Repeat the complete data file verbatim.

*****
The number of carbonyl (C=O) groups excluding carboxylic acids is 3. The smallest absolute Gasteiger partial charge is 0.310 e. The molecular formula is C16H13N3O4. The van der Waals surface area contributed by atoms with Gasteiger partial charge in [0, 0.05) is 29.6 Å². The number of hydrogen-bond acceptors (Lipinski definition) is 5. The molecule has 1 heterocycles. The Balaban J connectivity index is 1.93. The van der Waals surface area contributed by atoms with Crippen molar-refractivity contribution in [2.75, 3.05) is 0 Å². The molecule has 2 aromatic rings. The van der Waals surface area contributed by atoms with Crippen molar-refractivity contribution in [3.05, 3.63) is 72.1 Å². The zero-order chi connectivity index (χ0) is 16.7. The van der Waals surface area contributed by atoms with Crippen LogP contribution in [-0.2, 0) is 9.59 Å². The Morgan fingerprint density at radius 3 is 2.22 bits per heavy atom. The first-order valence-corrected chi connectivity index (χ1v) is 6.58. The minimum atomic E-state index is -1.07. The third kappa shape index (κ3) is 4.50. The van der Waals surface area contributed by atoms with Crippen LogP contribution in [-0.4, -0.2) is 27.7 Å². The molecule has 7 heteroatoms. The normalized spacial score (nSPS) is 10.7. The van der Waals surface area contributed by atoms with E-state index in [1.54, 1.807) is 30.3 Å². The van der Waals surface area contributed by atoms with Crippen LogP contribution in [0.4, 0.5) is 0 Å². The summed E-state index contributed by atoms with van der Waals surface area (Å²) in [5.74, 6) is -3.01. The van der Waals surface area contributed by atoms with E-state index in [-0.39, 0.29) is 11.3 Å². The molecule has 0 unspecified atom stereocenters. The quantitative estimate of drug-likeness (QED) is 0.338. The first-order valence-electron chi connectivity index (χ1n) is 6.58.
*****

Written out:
The number of carbonyl (C=O) groups excluding carboxylic acids is 3. The smallest absolute Gasteiger partial charge is 0.310 e. The molecular formula is C16H13N3O4. The van der Waals surface area contributed by atoms with Gasteiger partial charge in [0, 0.05) is 29.6 Å². The number of hydrogen-bond acceptors (Lipinski definition) is 5. The molecule has 1 heterocycles. The Balaban J connectivity index is 1.93. The van der Waals surface area contributed by atoms with Crippen molar-refractivity contribution in [2.75, 3.05) is 0 Å². The molecule has 2 aromatic rings. The van der Waals surface area contributed by atoms with Crippen molar-refractivity contribution in [3.05, 3.63) is 72.1 Å². The zero-order chi connectivity index (χ0) is 16.7. The van der Waals surface area contributed by atoms with Crippen LogP contribution in [-0.2, 0) is 9.59 Å². The Morgan fingerprint density at radius 3 is 2.22 bits per heavy atom. The first-order valence-corrected chi connectivity index (χ1v) is 6.58. The minimum atomic E-state index is -1.07. The third kappa shape index (κ3) is 4.50. The van der Waals surface area contributed by atoms with Crippen LogP contribution in [-0.4, -0.2) is 27.7 Å². The molecule has 7 heteroatoms. The normalized spacial score (nSPS) is 10.7. The van der Waals surface area contributed by atoms with E-state index in [1.54, 1.807) is 30.3 Å². The van der Waals surface area contributed by atoms with Crippen LogP contribution in [0.4, 0.5) is 0 Å². The summed E-state index contributed by atoms with van der Waals surface area (Å²) in [5.74, 6) is -3.01. The van der Waals surface area contributed by atoms with E-state index in [-0.39, 0.29) is 11.3 Å². The molecule has 0 unspecified atom stereocenters. The quantitative estimate of drug-likeness (QED) is 0.338. The first-order valence-electron chi connectivity index (χ1n) is 6.58.